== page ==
Chemical Injuries: First Aid

December 31, 1994 (published) | March 13, 2020 (revised)

Chemical injuries to tissue are caused by contact with harmful chemicals such as lye, acids, and strong cleaning supplies.  Also called chemical burns, they can be similar to thermal (heat) burns and treatment can be complex and last many weeks. Prompt removal of the chemical agent and rapid veterinary medical attention can help minimize the injury and speed healing.

What to Do

  • Wash the contaminated area with large volumes of tepid flowing water for at least 15 minutes.  
  • In the case of dry chemicals, brush them away carefully, taking care to protect the eyes, nose, and mouth of both you and your pet.
  • If the chemical is in the eye, flush the eye with large volumes of water or contact lens saline for 15 minutes. (See below for saline recipe.)  
  • Seek veterinary attention as soon as possible.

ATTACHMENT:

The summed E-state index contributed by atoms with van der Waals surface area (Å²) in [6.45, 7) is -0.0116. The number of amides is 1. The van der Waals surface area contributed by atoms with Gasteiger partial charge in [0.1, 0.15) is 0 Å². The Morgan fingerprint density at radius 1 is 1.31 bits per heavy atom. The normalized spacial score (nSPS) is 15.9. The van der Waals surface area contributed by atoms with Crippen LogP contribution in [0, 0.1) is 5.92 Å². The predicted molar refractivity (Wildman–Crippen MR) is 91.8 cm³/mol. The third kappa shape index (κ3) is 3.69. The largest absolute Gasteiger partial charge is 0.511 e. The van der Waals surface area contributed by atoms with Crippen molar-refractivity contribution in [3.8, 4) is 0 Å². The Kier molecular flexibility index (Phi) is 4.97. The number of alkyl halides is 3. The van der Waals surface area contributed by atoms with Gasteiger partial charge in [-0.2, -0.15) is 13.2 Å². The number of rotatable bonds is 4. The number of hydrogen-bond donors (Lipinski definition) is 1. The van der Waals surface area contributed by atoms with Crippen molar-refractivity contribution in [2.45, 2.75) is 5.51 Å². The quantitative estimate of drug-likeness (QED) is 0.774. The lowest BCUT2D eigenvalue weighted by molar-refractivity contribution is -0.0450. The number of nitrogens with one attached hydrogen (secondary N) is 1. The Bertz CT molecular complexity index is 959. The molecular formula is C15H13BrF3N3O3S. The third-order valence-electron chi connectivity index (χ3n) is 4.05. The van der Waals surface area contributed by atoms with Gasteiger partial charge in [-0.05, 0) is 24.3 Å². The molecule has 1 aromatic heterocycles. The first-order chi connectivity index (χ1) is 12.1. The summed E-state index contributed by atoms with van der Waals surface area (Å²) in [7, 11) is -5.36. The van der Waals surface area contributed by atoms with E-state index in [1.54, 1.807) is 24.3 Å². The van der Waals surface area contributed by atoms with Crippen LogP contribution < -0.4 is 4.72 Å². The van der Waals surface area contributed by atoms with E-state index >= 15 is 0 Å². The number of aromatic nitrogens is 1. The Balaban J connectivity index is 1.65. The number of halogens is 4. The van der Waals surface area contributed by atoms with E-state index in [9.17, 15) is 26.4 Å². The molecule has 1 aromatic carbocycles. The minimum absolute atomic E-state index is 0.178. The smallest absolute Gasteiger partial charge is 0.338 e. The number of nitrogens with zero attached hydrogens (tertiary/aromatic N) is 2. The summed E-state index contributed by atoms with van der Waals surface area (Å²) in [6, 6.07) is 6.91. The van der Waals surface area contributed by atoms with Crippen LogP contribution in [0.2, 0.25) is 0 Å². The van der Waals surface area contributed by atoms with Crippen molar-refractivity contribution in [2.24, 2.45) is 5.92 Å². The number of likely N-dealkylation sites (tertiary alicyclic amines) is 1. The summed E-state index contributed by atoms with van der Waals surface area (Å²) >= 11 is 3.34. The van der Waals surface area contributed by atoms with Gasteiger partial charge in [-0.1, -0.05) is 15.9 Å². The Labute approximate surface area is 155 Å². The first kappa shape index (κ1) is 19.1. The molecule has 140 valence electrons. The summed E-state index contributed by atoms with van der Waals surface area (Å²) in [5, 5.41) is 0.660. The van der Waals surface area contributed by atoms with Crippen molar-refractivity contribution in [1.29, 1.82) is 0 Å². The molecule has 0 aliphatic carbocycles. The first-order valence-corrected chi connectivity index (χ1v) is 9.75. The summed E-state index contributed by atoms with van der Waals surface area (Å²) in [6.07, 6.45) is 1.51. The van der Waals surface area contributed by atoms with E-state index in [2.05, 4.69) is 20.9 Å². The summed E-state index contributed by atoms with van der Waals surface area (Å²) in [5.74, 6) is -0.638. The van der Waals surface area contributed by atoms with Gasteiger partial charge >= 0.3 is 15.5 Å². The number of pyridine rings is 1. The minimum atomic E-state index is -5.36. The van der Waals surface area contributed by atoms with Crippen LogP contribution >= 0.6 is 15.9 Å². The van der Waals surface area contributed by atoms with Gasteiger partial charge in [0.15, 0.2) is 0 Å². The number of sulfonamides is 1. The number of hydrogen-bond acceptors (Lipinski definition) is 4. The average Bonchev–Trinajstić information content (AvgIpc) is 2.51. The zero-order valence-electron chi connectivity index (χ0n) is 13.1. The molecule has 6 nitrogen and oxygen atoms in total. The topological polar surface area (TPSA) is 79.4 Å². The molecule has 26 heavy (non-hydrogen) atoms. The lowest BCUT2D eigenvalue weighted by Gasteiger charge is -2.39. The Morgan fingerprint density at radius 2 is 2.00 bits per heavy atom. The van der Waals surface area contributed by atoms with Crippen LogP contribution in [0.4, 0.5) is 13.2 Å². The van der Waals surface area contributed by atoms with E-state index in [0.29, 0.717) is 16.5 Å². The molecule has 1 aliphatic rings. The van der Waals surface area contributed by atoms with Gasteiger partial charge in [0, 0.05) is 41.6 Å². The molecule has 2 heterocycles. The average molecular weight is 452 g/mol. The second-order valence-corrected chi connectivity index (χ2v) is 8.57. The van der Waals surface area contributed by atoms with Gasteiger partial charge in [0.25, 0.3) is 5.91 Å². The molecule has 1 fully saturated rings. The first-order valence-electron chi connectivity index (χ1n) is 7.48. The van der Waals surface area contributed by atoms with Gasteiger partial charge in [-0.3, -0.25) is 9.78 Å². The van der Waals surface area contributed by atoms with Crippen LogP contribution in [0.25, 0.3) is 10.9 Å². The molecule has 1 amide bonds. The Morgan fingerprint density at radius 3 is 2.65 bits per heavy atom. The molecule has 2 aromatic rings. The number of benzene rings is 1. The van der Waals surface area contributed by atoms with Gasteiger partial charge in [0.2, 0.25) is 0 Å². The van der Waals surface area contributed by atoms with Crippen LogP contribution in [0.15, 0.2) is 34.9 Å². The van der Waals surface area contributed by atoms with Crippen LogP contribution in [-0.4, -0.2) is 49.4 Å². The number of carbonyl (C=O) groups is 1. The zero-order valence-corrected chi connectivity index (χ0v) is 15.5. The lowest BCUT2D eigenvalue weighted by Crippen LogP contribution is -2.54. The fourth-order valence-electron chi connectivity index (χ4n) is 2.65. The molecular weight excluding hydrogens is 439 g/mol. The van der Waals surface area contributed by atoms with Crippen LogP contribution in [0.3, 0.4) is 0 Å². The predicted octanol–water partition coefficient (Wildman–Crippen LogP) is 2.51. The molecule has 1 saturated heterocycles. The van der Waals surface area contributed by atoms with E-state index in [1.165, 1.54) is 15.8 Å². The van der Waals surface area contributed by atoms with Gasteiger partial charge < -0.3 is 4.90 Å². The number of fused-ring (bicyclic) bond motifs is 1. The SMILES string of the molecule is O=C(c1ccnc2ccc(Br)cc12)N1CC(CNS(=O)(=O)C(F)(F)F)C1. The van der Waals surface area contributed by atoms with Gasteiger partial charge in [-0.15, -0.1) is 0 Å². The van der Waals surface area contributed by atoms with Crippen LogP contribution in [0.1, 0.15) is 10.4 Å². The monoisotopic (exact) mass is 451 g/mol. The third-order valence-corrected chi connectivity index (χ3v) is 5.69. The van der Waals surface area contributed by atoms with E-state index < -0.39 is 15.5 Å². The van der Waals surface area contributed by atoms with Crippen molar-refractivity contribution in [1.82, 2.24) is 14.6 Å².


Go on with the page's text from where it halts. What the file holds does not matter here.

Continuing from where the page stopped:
• Avoid being bitten by using a muzzle on your pet if your think there is a risk of being bitten.
  • Make sure the area is well ventilated as some chemicals can release strong fumes.

What NOT to Do

  • Do not apply neutralizing agents to the skin or eyes. They can cause a chemical reaction that produces heat and cause further injury to tissues.  
  • Do not immerse your pet in non-flowing water if a dry chemical has spilled on him or her. These dry chemicals are usually activated by water. The water must be flowing in order to rinse the chemical away.

Pure water can be quite irritating to the eyes and raw skin. It is much more comfortable for your pet if you use saline: simply dissolve 2 teaspoons of table salt in one quart of water (metric: 9 grams of salt in 1 liter of water).

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